(Chile, 15 min.)
Director: Juan Cfuentes Mera
Programme: Made in Chile
A burgeoning filmmaker with aspirations to experiment and take on volatile subject matter, Juan Cifuentes Mera’s Corrupted is a harrowing probe into mental breakdown. The film’s protagonist Andrea is based on real people and their torments.
Cifuentes Mera’s short film plays out in nonstop fragments of consciousness, composing, decomposing, and recomposing in Andrea’s hectic mind. She’s driving, singing happily and popping out a beat on the steering wheel. Then she’s panicking staring at rainy night traffic through her windshield. It’s a moment of total crisis. She has no idea where she is, she tells her father in voice over. Animated scratch lines on faces and a soundtrack bristling with static and noise crank up the anguish.
In contrast, jiggly VHS footage, sometimes manipulated, suggest lost moments of happiness. Sea, surf, a little girl and her mother. The video, which looks like anybody’s home movies gets emotional meaning from Andrea’s voice-over longings and statements of pain. “Every day, I feel more lonely and confused,” she says.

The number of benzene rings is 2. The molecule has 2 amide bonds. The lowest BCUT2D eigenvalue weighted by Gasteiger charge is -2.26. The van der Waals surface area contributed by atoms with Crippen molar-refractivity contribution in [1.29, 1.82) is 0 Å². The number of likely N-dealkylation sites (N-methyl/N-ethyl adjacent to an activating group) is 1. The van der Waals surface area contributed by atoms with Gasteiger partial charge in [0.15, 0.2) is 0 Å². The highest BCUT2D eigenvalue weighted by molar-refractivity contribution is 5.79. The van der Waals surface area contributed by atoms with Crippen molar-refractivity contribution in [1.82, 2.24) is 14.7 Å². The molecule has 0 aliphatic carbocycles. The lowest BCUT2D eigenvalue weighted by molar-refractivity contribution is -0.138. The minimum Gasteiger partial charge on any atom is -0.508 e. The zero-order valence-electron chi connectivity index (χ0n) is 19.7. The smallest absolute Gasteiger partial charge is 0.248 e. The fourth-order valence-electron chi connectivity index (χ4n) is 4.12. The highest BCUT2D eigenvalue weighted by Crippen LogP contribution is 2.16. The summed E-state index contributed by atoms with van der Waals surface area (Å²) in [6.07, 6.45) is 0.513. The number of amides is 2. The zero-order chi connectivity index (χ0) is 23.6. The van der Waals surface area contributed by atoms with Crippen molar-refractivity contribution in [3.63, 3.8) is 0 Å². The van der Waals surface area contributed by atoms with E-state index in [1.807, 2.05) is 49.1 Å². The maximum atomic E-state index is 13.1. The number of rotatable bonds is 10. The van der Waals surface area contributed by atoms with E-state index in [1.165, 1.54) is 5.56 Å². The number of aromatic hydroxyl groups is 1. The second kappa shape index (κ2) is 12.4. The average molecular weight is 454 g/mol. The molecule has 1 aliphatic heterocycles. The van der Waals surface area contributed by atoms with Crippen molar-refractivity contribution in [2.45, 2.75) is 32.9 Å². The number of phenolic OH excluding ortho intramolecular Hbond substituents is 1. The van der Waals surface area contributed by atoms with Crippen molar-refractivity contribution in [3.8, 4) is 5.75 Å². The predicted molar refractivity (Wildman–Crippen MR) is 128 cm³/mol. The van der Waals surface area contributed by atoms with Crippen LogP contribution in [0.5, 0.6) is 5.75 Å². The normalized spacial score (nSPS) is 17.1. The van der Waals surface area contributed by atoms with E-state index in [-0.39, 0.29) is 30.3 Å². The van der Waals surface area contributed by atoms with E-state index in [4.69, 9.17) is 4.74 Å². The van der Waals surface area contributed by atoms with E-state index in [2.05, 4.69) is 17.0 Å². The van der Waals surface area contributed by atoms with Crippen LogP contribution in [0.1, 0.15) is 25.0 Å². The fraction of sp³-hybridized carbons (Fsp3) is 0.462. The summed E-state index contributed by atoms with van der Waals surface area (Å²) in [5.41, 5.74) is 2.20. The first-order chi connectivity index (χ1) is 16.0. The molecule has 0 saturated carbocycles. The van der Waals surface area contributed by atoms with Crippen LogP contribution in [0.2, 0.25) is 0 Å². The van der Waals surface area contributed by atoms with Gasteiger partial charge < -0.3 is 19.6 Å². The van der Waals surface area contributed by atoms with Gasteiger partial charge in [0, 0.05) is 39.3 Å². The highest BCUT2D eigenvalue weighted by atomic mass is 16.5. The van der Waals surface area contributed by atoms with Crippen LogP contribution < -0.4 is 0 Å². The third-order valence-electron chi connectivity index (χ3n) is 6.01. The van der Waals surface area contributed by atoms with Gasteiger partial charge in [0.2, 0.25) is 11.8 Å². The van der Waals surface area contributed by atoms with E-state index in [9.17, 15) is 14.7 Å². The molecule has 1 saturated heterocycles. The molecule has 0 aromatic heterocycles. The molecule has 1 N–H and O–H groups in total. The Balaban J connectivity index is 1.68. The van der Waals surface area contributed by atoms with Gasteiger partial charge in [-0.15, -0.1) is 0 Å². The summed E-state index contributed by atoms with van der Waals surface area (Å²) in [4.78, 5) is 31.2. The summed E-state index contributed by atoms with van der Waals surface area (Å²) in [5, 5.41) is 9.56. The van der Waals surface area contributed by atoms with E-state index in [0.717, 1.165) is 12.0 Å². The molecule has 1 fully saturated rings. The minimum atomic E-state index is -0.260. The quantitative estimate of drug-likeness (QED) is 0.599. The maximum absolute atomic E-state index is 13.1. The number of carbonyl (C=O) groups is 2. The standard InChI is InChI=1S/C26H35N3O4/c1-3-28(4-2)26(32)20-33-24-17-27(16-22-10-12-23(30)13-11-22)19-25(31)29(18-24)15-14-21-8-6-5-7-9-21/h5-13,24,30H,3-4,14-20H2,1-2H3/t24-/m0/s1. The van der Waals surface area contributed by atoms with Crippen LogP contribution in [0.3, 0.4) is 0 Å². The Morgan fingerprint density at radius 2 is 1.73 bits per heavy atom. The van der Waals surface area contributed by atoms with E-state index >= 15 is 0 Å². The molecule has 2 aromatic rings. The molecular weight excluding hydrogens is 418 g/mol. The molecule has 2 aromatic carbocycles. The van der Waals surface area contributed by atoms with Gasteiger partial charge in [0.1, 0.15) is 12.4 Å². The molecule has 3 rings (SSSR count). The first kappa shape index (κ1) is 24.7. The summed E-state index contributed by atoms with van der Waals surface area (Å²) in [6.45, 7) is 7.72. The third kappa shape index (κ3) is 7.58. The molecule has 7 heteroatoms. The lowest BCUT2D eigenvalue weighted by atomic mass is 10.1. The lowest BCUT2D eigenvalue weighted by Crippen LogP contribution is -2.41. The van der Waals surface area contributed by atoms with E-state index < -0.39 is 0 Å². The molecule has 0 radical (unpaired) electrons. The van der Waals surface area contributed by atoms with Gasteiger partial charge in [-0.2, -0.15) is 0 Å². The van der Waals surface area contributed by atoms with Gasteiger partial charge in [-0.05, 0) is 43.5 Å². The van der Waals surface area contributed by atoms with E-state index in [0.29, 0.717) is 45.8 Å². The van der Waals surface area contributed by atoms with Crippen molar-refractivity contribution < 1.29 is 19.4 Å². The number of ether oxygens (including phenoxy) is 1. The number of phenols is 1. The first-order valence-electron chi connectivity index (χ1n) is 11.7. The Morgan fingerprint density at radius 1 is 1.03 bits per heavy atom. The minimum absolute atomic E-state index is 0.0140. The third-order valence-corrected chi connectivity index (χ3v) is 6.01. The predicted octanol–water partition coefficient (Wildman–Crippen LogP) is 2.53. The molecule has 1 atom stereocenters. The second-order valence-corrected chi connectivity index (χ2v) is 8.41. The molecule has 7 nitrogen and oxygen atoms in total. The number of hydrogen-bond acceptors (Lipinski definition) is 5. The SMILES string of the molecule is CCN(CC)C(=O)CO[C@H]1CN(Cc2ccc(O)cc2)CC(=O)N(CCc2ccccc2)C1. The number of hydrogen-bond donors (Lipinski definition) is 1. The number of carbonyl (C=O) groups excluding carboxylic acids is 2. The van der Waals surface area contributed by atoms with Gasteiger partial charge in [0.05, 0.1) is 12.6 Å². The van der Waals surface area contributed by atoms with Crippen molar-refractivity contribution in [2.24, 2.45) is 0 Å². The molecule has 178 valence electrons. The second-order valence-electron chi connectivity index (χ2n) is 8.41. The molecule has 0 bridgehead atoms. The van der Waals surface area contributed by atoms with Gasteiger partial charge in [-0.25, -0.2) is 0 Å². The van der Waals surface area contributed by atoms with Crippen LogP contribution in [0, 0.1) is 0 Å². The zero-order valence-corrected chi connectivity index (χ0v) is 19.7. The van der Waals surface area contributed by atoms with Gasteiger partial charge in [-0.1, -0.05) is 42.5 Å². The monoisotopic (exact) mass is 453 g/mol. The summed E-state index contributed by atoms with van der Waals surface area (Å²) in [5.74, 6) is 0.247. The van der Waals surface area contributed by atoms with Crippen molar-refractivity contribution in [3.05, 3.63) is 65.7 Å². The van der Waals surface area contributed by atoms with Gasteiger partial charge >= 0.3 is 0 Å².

Beyond being a film, that depicts mental dislocation, Corrupted implies critique of electroconvulsive therapy. Andrea, has been treated with ECT for her disorders, successfully according to a doctor in the narrative. She and the film don’t agree with the assessment. Among other plagues, Andrea is tormented by disorienting memory loss.
Even supporters of ECT agree that at least some level of memory loss can be brought on by the treatment, and in rare cases, it can be total. Corrupted is a reminder of how way back in the day, ECT, deployed in many psychiatric facilities, was widely considered slightly more civilized than the rack in a Medieval Torture Chamber. Jack Nicholson’s ordeal in One Flew Over the Cuckoo’s Nest, and the horrors in Sam Fuller’s Shock Corridor typified perceptions of a treatment designed to relieve ailments, including paralyzing depression.
Today’s specialists consider ECT a perfectly viable treatment when appropriate, properly administered, and certainly not used as a threat. While plunging the viewer into Andrea’s mental dislocation, Cfuentes Mera’s film seems to question current acceptance of a once very controversial treatment.
Corrupted screened at Hot Docs 2022.